And I said, “No problem—you can take it out. But take me out, too, because it won’t be about me.”

So it’s a central part of who I am—godly principles, loving your fellow man, caring about your neighbor, developing your talents to the utmost so that you become valuable to the people around you, having values and principles that guide your life. That’s something that will be with me no matter what position I have.

Mike: Dr. Carson, turning to the issue of education: what role do you think the federal government should have in education—particularly as to how it affects both private schools and homeschools?

Dr. Carson: Well, I think that the government obviously needs to monitor the education of the populace, because our Founders said that our system and our freedom is based upon a well-informed and educated populace. And if we ever become anything other than that, the nature of the country will change. So clearly we want to make sure it’s happening.

But in terms of dictating how it is done, I think that’s where the problem comes in. And that’s why I have a problem with Common Core. My slogan is “Common Core—out the door.” And in fact, what we really need is more local control. The closer education is to home, it seems, the better it is. Homeschoolers do extremely well, and then private schoolers, and then charter schoolers, and then lastly public schoolers. Which means we need to make an attempt to provide school choice for people. And maybe that’s where the government can have a role by taking all the federal monies and agencies and shifting them to a state and local level—which is where you’re going to get, I think, much more bang for the buck.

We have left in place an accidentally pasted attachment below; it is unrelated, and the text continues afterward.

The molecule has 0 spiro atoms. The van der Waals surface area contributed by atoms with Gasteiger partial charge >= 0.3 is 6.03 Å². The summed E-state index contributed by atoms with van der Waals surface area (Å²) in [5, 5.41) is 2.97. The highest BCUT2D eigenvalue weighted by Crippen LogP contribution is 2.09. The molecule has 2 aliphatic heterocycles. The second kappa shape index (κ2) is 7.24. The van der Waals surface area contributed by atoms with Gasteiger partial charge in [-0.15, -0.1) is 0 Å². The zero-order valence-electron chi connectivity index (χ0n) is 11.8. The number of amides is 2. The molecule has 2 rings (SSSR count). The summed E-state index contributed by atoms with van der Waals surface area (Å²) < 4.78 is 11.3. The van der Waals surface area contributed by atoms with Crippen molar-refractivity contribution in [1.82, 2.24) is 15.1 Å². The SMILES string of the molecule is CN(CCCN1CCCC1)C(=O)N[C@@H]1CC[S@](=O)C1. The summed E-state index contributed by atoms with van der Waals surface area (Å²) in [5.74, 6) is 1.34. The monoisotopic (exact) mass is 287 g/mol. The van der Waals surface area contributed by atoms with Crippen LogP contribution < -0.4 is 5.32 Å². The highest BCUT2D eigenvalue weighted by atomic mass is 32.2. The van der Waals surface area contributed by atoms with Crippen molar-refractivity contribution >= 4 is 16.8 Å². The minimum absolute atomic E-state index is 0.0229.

Mike: Dr. Carson, I can hear some people wanting to know what you mean by the word “monitor”—when you say that the government should monitor education.

Dr. Carson: For instance, we have an all-voluntary military. Between the ages of 17 and 24, 71 percent of people who apply for that military are rejected—primarily for educational reasons, because they can’t pass a basic test of mathematics and communication skills. That’s what I think: looking at things like that so that we know where we are. And I think that encourages us even more to move towards the systems of education that work the best—which are the ones that are closest to home, and the ones that are controlled by the citizens rather than the government.

Mike: You’ve mentioned homeschooling, and I’m just wondering: what is your experience with homeschooling families, and what’s your general view?